Emerging Sterilization and Disinfection Technologies Offer Alternative Solutions

October 16, 2013
Jennifer Markarian
Equipment and Processing Report

Volume 0, Issue 0

Vaporous hydrogen peroxide, nitrogen dioxide, chlorine dioxide, and carbon dioxide technologies can be used in pharmaceutical manufacturing to sterilize or disinfect.

Sterilization and disinfection are crucial processes for pharmaceutical manufacturing and are used in multiple aspects, such as materials, packaging, process equipment, isolators, medical devices, and cleanrooms. Steam and dry-heat sterilization are widely used for process equipment and for sterile drug products, but these processes can potentially degrade heat or moisture-sensitive materials.  Radiation sterilization, such as gamma radiation, avoids heat and moisture but can also potentially degrade materials. Ethylene oxide (EO) is an accepted and established chemical sterilization technology, but EO has safety hazards and potentially longer sterilization cycle times. Other technologies with advantages for certain applications are emerging.

Vapor-phase hydrogen peroxide
Vapor-phase hydrogen peroxide (VPHP) has been available for more than 20 years in the pharmaceutical industry and has been growing in use for various applications (e.g.,  decontaminating isolators, environments, process equipment, and material pass-throughs). Some problems experienced with implementing and qualifying VPHP can be addressed through a better understanding of the fundamental physiochemical characteristics of this sterilization method, such as its dual-phase (i.e., liquid and vapor) nature, according to a recent peer-reviewed article in Pharmaceutical Technology's September issue by James Agalloco and James Akers (1). For example, VPHP may seem to have variability in lethality, but this result is largely due to adapting process models and approaches from a single-phase gas process (e.g., EO) without considering the two-phase nature of VPHP, said Agalloco and Akers. Advantages of VPHP are that it can be used with heat-sensitive materials and is compatible with most metals and plastics, it does not leave a long-lived residue, and it can have shorter cycle times in some cases.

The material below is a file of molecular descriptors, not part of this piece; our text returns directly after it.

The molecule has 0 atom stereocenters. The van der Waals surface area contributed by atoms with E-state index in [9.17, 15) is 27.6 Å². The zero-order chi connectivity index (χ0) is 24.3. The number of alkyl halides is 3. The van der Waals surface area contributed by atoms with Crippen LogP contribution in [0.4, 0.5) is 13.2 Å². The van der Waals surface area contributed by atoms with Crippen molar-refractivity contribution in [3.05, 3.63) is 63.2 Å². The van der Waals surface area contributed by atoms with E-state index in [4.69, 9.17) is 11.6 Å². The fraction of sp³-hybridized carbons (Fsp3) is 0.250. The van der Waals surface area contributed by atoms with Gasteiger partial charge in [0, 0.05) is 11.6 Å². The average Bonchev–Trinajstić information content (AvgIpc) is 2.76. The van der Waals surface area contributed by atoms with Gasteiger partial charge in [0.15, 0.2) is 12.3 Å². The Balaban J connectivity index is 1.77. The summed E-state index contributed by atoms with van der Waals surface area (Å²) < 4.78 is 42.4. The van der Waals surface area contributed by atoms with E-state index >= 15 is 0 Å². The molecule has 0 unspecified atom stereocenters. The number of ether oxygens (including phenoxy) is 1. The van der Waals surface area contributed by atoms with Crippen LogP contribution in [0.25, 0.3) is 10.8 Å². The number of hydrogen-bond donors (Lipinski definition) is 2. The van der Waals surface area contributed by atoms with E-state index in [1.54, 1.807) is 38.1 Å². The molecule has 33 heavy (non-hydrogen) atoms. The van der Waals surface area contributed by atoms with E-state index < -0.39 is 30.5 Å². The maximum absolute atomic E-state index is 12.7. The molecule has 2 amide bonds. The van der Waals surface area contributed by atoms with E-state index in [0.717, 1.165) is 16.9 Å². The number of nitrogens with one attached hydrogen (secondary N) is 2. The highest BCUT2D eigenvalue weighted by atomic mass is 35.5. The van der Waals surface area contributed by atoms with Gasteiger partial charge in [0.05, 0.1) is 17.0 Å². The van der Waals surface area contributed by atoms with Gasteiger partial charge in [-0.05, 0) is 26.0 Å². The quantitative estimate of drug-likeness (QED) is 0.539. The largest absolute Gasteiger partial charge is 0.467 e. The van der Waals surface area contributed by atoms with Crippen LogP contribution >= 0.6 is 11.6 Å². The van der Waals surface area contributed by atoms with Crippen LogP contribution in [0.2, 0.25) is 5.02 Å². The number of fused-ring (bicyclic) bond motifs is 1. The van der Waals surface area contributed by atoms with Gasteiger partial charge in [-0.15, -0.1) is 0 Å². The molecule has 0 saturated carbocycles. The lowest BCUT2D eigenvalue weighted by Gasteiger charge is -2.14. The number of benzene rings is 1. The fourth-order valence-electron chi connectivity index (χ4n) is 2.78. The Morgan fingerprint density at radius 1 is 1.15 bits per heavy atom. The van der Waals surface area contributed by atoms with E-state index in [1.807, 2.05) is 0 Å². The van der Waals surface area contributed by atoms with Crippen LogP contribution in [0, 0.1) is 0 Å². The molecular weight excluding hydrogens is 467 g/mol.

Nitrogen dioxide gas
Nitrogen dioxide (NO2) gas generators are currently under development for isolator decontamination and cleanroom applications. The low boiling point of NO2 (21°C) reduces the amount of sterilant condensation that occurs on surfaces, which has been observed with some H2O2 processes, says Jim Rickloff of the Sterilization Technology Group. For rapid aeration at the completion of an exposure cycle, minimal condensation is an advantage. In the event that NO2 condenses or is adsorbed on a surface, it will evaporate much more quickly than will H2O2, explains Rickloff. Commercial sterilizers are currently available from Noxilizer for the terminal sterilization of medical devices and combination device-drug products and for the external surface sterilization of single-dose drug containers. An advantage of NO2 for sterilizing pressure or temperature-sensitive drug products is that, unlike EO and VPHP, the NO2 process operates at room temperature (2).